Barry wavy of six Vert and Argent a Norfolk wherry in full sail Proper pennon flying Gules a chief Or thereon a port between two towers Sable the port ensigned with an escutcheon Gold charged with a cross also Gules.
Moribus Antiquis Pareamus (Let Us Ever Hold Fast to the Old Virtues)[23]

See also[edit]


  1. ^ a b Town profile: Bungay, East Suffolk District Council, 2019. Retrieved 21 February 2021.
  2. ^ G. M. Miller, BBC Pronouncing Dictionary of British Names (Oxford UP, 1971), p. 22.
  3. ^ OS Explorer Map OL40: The Broads: (1:25 000) : ISBN 0 319 24086 X.
  4. ^ Page, W. (1975), 'Houses of Benedictine nuns: Priory of Bungay', A History of the County of Suffolk: Volume 2, pp. 81–83 (available online). Retrieved 30 April 2011.
  5. ^ Shipton, Clifford K (1970). Sibley's Harvard Graduates; Biographical Sketches of Those Who Attended Harvard College. Cambridge, MA: Harvard University Press. pp. 404–406.
  6. ^ White, William (1844). History, Gazetteer, and Directory, of Suffolk. Sheffield, England: R. Leader. p. 425.
  7. ^ "Childs, John" . Dictionary of National Biography. London: Smith, Elder & Co. 1885–1900.
  8. ^ Malster, Robert (2005). "Bungay 1926". Old Ordnance Survey Maps. Alan Godfrey Maps.
  9. ^ a b "Bungay welcomes new town reeve to unique and ancient role". Eastern Daily Press. Retrieved 3 January 2023.
  10. ^ "The Town Reeve". Better in Bungay. 21 August 2018. Retrieved 3 January 2023.
  11. ^ "New Bungay town reeve unveiled for 2023 as tradition continues". Beccles & Bungay Journal. Retrieved 3 January 2023.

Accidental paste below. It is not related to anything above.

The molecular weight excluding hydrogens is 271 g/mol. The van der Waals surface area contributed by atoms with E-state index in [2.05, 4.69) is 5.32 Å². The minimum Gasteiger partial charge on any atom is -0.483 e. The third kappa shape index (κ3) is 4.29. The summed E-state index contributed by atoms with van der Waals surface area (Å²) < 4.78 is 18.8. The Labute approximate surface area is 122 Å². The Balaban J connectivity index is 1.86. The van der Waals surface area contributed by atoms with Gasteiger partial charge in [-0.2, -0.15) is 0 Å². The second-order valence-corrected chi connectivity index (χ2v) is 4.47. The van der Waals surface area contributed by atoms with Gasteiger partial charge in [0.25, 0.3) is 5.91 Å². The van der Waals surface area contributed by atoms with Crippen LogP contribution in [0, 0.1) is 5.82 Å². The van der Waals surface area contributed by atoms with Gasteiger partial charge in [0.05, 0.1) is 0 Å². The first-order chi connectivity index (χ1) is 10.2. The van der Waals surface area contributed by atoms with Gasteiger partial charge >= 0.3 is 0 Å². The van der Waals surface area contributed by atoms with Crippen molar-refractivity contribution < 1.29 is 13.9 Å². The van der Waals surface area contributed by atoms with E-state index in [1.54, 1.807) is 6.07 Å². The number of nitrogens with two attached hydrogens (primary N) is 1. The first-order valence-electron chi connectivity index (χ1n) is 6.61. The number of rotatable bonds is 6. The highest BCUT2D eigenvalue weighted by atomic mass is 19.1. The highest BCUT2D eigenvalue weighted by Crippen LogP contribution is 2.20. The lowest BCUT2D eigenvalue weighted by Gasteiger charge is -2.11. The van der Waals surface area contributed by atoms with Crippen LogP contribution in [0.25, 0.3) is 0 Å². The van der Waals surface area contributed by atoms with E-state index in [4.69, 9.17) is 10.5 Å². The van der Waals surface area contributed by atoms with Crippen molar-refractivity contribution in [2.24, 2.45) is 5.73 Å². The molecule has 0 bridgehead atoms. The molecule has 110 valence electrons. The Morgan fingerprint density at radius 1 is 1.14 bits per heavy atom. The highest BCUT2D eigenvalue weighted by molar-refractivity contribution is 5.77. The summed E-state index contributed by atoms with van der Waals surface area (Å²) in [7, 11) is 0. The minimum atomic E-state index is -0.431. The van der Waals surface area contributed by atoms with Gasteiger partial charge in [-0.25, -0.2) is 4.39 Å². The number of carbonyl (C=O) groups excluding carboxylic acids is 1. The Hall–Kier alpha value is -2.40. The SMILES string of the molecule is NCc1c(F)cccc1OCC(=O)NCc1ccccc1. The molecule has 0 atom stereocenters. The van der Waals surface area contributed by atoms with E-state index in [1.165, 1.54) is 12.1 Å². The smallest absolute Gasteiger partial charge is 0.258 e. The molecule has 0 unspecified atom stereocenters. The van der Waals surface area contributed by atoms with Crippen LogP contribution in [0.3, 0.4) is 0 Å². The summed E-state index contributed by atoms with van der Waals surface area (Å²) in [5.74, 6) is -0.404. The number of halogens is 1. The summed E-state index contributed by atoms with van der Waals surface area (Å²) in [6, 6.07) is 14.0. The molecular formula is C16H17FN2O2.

12. ^ "The Town Reeve and Feoffees". Bungay Town Trust. Retrieved 3 January 2023.
  13. ^ Mee, Arthur (1936). SUFFOLK. "Suffolk" volume is one of a series of 41 entitled "The King's England", covering English counties and London. First published 1936, with later revisions and reprints. Hodder & Stoughton. pp. Under entry for "Bungay". Pages vary according to edition.
  14. ^ History of the Black Dog of Bungay, Sanderling Internet, archived from the original on 10 March 2011, retrieved 7 March 2011
  15. ^ Waveney Rural Community Partnership – Sports Information Archived 1 September 2009 at the Wayback Machine. Retrieved 10 May 2010.
  16. ^ "Secret Bungay – with style!". Welcome to Bungay. 21 August 2020. Retrieved 13 March 2024.
  17. ^ "In defence of Kingsley Amis: The letters". The Telegraph. 9 October 2007. Retrieved 13 March 2024.
  18. ^ At home with Louis de Bernières Archived 2009-05-13 at the Wayback Machine
  19. ^ "Biographies | Michael FELL (#4391) - The Cobbold Family History Trust". family-tree.cobboldfht.com. Retrieved 14 January 2024.
  20. ^ "Sargy Mann, artist - obituary"..
  21. ^ "Poet Luke Wright brings new tour to Norfolk and Suffolk".
  22. ^ "Biography | James Mayhew". Archived from the original on 2 February 2018. Retrieved 1 February 2018.
  23. ^ "East of England Region". Civic Heraldry of England. Retrieved 10 March 2021.

External links[edit]